The basis for grades, as stated in Senate Policy 47-20, is "…the instructor's judgment of the student's scholastic achievement..." Occasionally a disagreement arises in the assignment of a grade. A student who wishes to question or challenge the grade assigned in a course must first discuss grading practices and assignments with the instructor. It is expected that the student and instructor will try to eliminate any misunderstandings and will attempt to work out any disagreements over grades. Some examples of the basis for a legitimate disagreement could include, but are not limited to the following:
- The instructor did not inform the student of the basis for calculation of grades as required in Senate Policy 47-20.
- The instructor did not calculate the student's grade in accordance with the instructor's stated policy for calculating grades.
- There was an error in the computation of the grade that was not corrected.
- The student, through no fault of his or her own, was not provided with the same opportunity to complete the requirements for the course in terms, for example, of time, access to materials, or access to the instructor as the other students.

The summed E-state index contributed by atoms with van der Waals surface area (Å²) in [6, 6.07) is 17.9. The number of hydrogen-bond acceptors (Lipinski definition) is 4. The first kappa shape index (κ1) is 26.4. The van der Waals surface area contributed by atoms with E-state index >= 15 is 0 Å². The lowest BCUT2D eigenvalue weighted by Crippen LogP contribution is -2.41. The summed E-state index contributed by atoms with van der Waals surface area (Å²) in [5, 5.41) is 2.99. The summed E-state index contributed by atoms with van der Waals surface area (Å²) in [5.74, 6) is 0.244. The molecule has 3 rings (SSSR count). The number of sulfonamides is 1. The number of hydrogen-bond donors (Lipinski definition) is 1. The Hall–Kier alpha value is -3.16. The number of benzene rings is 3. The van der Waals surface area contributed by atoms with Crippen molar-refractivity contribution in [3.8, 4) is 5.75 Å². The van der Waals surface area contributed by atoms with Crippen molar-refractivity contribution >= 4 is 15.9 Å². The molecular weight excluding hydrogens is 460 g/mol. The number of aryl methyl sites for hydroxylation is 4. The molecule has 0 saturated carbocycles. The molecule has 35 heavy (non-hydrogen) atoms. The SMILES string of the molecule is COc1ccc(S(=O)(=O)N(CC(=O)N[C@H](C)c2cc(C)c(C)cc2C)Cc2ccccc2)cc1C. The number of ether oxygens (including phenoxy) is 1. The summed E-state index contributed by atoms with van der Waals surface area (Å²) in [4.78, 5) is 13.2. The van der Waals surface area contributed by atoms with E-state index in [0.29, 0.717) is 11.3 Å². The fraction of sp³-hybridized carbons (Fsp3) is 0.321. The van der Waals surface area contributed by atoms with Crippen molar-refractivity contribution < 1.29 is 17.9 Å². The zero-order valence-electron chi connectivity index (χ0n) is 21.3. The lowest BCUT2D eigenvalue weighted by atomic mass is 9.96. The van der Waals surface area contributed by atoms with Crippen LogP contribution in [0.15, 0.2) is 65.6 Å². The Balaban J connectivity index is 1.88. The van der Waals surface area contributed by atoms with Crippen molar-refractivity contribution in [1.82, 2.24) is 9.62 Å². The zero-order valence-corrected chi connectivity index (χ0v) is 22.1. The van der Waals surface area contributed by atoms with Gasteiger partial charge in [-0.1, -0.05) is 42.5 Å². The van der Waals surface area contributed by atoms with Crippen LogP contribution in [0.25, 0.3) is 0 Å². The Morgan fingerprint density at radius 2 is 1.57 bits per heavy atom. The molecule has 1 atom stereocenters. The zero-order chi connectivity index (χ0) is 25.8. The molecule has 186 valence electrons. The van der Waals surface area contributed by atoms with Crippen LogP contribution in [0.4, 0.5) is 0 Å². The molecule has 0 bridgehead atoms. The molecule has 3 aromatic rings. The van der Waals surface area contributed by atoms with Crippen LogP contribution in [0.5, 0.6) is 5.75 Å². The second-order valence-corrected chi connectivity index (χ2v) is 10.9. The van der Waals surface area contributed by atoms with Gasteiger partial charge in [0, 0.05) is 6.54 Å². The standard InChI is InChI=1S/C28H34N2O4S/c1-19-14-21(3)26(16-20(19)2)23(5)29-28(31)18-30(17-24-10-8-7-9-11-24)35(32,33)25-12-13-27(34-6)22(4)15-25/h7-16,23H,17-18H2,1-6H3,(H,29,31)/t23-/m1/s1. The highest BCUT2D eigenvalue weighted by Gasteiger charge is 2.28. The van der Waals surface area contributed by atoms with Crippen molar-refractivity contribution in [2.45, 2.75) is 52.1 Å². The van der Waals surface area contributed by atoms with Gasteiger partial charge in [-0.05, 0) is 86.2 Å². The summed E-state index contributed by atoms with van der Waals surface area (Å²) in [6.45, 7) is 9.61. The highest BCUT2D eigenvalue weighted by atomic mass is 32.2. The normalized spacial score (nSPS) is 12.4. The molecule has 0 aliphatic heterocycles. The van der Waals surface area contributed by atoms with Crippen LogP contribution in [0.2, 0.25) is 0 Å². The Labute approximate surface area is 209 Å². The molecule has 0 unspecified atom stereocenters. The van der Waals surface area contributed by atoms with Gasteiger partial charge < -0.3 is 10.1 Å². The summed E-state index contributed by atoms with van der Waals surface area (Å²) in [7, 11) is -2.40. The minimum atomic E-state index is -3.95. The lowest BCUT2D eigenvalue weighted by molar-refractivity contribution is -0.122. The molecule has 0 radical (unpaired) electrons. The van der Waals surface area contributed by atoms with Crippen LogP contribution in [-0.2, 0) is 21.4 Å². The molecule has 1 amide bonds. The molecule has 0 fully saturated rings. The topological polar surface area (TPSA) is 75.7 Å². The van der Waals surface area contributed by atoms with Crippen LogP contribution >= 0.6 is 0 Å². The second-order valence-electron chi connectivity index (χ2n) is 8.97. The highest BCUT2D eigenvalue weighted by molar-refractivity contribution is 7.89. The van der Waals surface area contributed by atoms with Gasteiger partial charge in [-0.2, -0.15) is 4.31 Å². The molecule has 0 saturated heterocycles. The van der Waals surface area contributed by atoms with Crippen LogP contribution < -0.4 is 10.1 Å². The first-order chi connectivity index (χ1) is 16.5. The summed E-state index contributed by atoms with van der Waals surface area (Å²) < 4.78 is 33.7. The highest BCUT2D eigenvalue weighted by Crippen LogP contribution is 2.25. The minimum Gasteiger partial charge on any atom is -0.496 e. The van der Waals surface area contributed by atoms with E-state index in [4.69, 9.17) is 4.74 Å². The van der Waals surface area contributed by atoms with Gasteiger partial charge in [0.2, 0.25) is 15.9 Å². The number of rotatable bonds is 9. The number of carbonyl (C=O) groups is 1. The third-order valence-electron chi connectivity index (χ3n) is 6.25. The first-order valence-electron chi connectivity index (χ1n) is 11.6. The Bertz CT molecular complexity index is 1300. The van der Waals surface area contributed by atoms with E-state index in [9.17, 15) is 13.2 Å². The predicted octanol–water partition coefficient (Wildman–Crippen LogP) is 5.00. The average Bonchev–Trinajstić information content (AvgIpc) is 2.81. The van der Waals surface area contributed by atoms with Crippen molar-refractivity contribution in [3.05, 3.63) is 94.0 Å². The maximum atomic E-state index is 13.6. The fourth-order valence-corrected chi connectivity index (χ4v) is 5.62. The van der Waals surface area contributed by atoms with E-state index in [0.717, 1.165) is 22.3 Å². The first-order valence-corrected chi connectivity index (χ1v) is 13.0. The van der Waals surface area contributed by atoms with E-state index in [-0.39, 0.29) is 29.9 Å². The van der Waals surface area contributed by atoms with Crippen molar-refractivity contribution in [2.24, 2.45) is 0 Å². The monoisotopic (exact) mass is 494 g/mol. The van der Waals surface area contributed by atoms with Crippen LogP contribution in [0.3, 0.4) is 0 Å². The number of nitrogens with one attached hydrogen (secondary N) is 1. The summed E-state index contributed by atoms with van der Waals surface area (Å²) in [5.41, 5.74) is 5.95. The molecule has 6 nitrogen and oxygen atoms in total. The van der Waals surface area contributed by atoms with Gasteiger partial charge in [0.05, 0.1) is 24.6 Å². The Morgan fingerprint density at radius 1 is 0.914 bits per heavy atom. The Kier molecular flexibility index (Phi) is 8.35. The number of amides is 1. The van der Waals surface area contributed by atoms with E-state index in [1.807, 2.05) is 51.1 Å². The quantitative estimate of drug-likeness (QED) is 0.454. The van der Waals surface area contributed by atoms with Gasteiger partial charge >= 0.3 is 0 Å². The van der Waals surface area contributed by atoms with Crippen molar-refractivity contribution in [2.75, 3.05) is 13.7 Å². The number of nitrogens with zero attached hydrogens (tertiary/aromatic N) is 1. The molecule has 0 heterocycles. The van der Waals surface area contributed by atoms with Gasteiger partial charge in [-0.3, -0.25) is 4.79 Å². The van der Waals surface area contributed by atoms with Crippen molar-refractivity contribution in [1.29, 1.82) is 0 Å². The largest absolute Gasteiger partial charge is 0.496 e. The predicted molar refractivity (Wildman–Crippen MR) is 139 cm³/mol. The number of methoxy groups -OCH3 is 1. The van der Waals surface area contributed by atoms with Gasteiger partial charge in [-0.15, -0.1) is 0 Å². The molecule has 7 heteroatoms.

On the rare occasion that a student and instructor fail to resolve the grade dispute through informal means, the student may request that the Associate Chief Academic Officer or his/her designee act as a mediator by emailing [email protected].
If resolution does not occur, the student may request a formal grade adjudication process by completing a Grade Adjudication Petition Form and returning it to the Associate Chief Academic Officer or his/her designee at [email protected]. The request form must be submitted within five weeks of the beginning of the semester immediately following the semester in which the grade was received. The basis for a grade adjudication petition is limited to cases in which a grade assignment does not conform to Senate Policy 47-20. Therefore, the petition must present clear evidence that the assignment of the grade was based on factors other than the academic judgment of the instructor.
The School's Associate Chief Academic Officer or his/her designee will review the petition to determine whether the student's complaint provides evidence that the instructor's assignment of the grade is in violation of Senate Policy 47-20. He or she may decide that the petition does not meet the criteria for grade adjudication. In such a case, the grade will stand.